One Historic Gulf Spill May Shed Light On Another
One Historic Gulf Spill May Shed Light On Another
Thirty-one years ago, a drilling platform exploded in the Gulf of Mexico, and the wellhead began spewing thousands of barrels of crude each day into the sea. It took 10 months to cap the well, and the oil tainted more than 150 miles of Texas coastline. Robert Siegel talks to University of Houston oil and gas historian Tyler Priest about this historic spill, and its parallels with the current situation in the Gulf.
ROBERT SIEGEL, host:
An oil platform explodes in the Gulf of Mexico. The wellhead begins spewing thousands of barrels of oil a day. Months go by and every effort to cap the flow fails. Meanwhile, beaches along the Gulf are painted in broad, sticky strokes of tar. This is not the story of the Deepwater Horizon and the ongoing spill of the coast of Louisiana. It's the story of another well, the Ixtoc 1, which burst into flames on June 3rd, 1979, 31 years ago tomorrow.
And here to help us understand the parallels between the two and lessons learned or ignored is Professor Tyler Priest, an oil and gas historian at the University of Houston. Welcome to the program.
Professor TYLER PRIEST (Professor and Director of Global Studies, University of Houston): Thank you for having me.
SIEGEL: And first, where in the Gulf was the Ixtoc spill?
Prof. PRIEST: It was in the Bay of Campeche in the southern portion of the Gulf of Mexico, about 50 miles from shore.
SIEGEL: And am I correct that this disaster, like the Deepwater Horizon spill, began when the blowout preventer failed?
Prof. PRIEST: Well, they had actually lost circulation in the well, and they pulled the drill pipe up. They ended up getting an oil and gas blowout similar to what happened with the Deepwater Horizon.
SIEGEL: A big difference between what happened at the Deepwater Horizon and what happened to Ixtoc was how deep in the water all this was happening. This was much shallower water, the Ixtoc drill.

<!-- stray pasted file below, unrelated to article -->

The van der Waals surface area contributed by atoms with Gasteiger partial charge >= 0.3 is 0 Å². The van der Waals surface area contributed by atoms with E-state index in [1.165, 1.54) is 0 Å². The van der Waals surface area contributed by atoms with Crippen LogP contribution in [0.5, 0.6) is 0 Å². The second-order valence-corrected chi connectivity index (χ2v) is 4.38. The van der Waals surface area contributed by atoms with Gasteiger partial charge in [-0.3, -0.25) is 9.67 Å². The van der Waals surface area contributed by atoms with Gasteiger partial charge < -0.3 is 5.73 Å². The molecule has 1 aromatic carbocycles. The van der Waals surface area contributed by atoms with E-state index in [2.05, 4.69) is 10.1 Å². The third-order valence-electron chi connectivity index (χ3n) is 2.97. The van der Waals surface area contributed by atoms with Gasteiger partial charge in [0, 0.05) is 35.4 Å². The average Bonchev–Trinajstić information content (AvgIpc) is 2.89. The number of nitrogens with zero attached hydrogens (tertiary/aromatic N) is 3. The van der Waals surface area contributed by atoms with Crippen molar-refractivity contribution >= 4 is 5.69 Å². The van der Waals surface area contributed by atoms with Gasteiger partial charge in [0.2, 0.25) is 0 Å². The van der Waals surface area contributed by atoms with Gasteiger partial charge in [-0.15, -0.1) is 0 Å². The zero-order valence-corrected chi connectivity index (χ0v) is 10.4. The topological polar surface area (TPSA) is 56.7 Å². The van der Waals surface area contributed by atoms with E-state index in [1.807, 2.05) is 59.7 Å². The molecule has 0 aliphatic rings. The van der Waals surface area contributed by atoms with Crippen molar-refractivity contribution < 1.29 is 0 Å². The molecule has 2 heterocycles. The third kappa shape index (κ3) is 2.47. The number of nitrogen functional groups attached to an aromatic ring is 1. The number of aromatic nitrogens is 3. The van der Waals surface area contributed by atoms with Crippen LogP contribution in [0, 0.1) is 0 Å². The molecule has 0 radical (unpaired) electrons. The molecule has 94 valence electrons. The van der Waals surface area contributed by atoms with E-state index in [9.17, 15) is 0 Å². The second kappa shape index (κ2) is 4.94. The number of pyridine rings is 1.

Prof. PRIEST: Yeah, it was shallow water, 160 feet. They were drilling with a semisubmersible. It caught on fire. They did manage to evacuate the 70 or so people onboard. There were no deaths.
SIEGEL: And along the way, there were attempts to use containment vessels, junk shots, things that the lay public is hearing about nowadays.
Prof. PRIEST: The very first thing they tried was to hook up some hoses to the blowout preventer and pump in water and mud, similar to what BP tried last week with the top kill. And they almost succeeded.
The divers managed to find their way to the blowout preventer. There was drill pipe all over the place. One diver likened it to a plate of spaghetti. And it appeared that the operation was a success until a large rupture occurred in the well underneath the blowout preventer, and oil began escaping around the well on the seafloor. And at that point, Pemex realized that they needed to start drilling two relief wells.
SIEGEL: Pemex being the Mexican oil company.
Prof. PRIEST: That's right. Yeah.
SIEGEL: I've just assumed for the past several weeks that it's the depth of the water that makes dealing with the current spill so difficult. All this was happening in much shallower water, so obviously that's not the only problem here. Why was it so hard to stop this well from gushing back in 1979?
Prof. PRIEST: Well, the blowout was flowing at 30,000 barrels a day initially. One of the divers said that the sound was like about 20 or 30 locomotives. They did manage to slow the flow a little bit, but ultimately, they were not going to kill this well until the relief wells got there.
SIEGEL: All told, how long did the Ixtoc spill last?
Prof. PRIEST: June 3rd, 1979, and then the well was officially capped on March 25th, 1980.
SIEGEL: Wow. Let's assume that the current spill continues through August, which is the dire prediction we've heard. Based on the numbers you've heard and whatever you believe, how would this spill compare to the Ixtoc spill in terms of the amount of oil spewed into the Gulf?
Prof. PRIEST: Well, it's going to have to blow a lot longer to equal the 3.3 million barrels that Ixtoc eventually blew, according to official estimates. But I think that the damage is going to be a lot worse.
SIEGEL: Why? Why would this spill be so much different?
Prof. PRIEST: Well, it had to do with the currents and the weather. And the currents really took a lot of the oil into the central deep Gulf. Not to say that it didn't find its way onto Mexican beaches and Texas beaches. It did, and it affected the shrimping industry in Mexico.
But this Deepwater Horizon blowout, the oil is coming right into the estuaries and onshore in Louisiana and possibly will sweep around Florida. And the fishing industry is much bigger. You know, it's a pathway for migratory birds. It's a very sensitive marshland environment, so I expect the environmental damage to be much bigger at this one.
SIEGEL: That's Professor Tyler Priest, oil and gas historian at the University of Houston. Professor Priest, thanks a lot for talking with us.
Prof. PRIEST: Thank you, my pleasure.
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